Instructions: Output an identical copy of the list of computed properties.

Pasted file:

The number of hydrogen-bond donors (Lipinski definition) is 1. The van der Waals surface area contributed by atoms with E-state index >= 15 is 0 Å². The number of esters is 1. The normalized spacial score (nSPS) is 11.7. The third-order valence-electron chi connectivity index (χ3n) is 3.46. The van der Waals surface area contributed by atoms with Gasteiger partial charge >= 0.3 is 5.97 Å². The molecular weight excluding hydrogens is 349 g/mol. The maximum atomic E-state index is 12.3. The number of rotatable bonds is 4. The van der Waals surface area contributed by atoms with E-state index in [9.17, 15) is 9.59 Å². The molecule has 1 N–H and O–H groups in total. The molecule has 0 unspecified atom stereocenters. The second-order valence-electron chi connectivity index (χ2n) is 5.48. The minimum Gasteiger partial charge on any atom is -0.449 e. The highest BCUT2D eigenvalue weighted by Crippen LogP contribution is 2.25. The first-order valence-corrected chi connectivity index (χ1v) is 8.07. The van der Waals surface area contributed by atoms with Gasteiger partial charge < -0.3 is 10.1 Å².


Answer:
The number of hydrogen-bond donors (Lipinski definition) is 1. The van der Waals surface area contributed by atoms with E-state index >= 15 is 0 Å². The number of esters is 1. The normalized spacial score (nSPS) is 11.7. The third-order valence-electron chi connectivity index (χ3n) is 3.46. The van der Waals surface area contributed by atoms with Gasteiger partial charge >= 0.3 is 5.97 Å². The molecular weight excluding hydrogens is 349 g/mol. The maximum atomic E-state index is 12.3. The number of rotatable bonds is 4. The van der Waals surface area contributed by atoms with E-state index in [9.17, 15) is 9.59 Å². The molecule has 1 N–H and O–H groups in total. The molecule has 0 unspecified atom stereocenters. The second-order valence-electron chi connectivity index (χ2n) is 5.48. The minimum Gasteiger partial charge on any atom is -0.449 e. The highest BCUT2D eigenvalue weighted by Crippen LogP contribution is 2.25. The first-order valence-corrected chi connectivity index (χ1v) is 8.07. The van der Waals surface area contributed by atoms with Gasteiger partial charge < -0.3 is 10.1 Å².